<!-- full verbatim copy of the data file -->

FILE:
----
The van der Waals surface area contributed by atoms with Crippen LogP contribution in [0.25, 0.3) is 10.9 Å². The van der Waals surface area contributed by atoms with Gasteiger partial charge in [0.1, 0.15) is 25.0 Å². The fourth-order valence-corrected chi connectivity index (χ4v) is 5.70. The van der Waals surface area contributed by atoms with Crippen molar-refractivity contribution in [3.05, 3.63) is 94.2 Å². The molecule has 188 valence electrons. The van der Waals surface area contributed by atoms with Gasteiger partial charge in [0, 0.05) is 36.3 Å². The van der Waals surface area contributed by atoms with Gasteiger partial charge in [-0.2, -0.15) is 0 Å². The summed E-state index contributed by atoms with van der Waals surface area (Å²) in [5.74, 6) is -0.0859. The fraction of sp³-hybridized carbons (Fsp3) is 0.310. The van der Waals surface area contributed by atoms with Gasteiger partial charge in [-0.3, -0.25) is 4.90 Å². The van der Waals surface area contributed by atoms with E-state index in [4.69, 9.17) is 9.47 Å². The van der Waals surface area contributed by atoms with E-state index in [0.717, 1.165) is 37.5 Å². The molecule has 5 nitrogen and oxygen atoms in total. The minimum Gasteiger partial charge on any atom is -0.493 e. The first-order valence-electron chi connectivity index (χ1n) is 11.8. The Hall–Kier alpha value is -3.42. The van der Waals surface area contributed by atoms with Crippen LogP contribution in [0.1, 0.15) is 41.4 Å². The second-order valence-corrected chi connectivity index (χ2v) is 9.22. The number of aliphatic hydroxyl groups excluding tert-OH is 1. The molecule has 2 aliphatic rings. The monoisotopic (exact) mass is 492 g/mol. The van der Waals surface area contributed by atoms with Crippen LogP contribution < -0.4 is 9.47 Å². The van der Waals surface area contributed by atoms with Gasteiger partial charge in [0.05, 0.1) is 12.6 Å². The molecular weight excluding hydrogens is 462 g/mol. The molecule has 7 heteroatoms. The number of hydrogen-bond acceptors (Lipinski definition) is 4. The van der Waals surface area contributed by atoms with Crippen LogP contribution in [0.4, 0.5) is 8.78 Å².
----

The van der Waals surface area contributed by atoms with Crippen LogP contribution in [0.25, 0.3) is 10.9 Å². The van der Waals surface area contributed by atoms with Gasteiger partial charge in [0.1, 0.15) is 25.0 Å². The fourth-order valence-corrected chi connectivity index (χ4v) is 5.70. The van der Waals surface area contributed by atoms with Crippen molar-refractivity contribution in [3.05, 3.63) is 94.2 Å². The molecule has 188 valence electrons. The van der Waals surface area contributed by atoms with Gasteiger partial charge in [0, 0.05) is 36.3 Å². The van der Waals surface area contributed by atoms with Gasteiger partial charge in [-0.2, -0.15) is 0 Å². The summed E-state index contributed by atoms with van der Waals surface area (Å²) in [5.74, 6) is -0.0859. The fraction of sp³-hybridized carbons (Fsp3) is 0.310. The van der Waals surface area contributed by atoms with Gasteiger partial charge in [-0.3, -0.25) is 4.90 Å². The van der Waals surface area contributed by atoms with E-state index in [4.69, 9.17) is 9.47 Å². The van der Waals surface area contributed by atoms with E-state index in [0.717, 1.165) is 37.5 Å². The molecule has 5 nitrogen and oxygen atoms in total. The minimum Gasteiger partial charge on any atom is -0.493 e. The first-order valence-electron chi connectivity index (χ1n) is 11.8. The Hall–Kier alpha value is -3.42. The van der Waals surface area contributed by atoms with Crippen LogP contribution in [0.1, 0.15) is 41.4 Å². The second-order valence-corrected chi connectivity index (χ2v) is 9.22. The number of aliphatic hydroxyl groups excluding tert-OH is 1. The molecule has 2 aliphatic rings. The monoisotopic (exact) mass is 492 g/mol. The van der Waals surface area contributed by atoms with Crippen LogP contribution < -0.4 is 9.47 Å². The van der Waals surface area contributed by atoms with Gasteiger partial charge in [0.05, 0.1) is 12.6 Å². The molecular weight excluding hydrogens is 462 g/mol. The molecule has 7 heteroatoms. The number of hydrogen-bond acceptors (Lipinski definition) is 4. The van der Waals surface area contributed by atoms with Crippen LogP contribution in [0.4, 0.5) is 8.78 Å².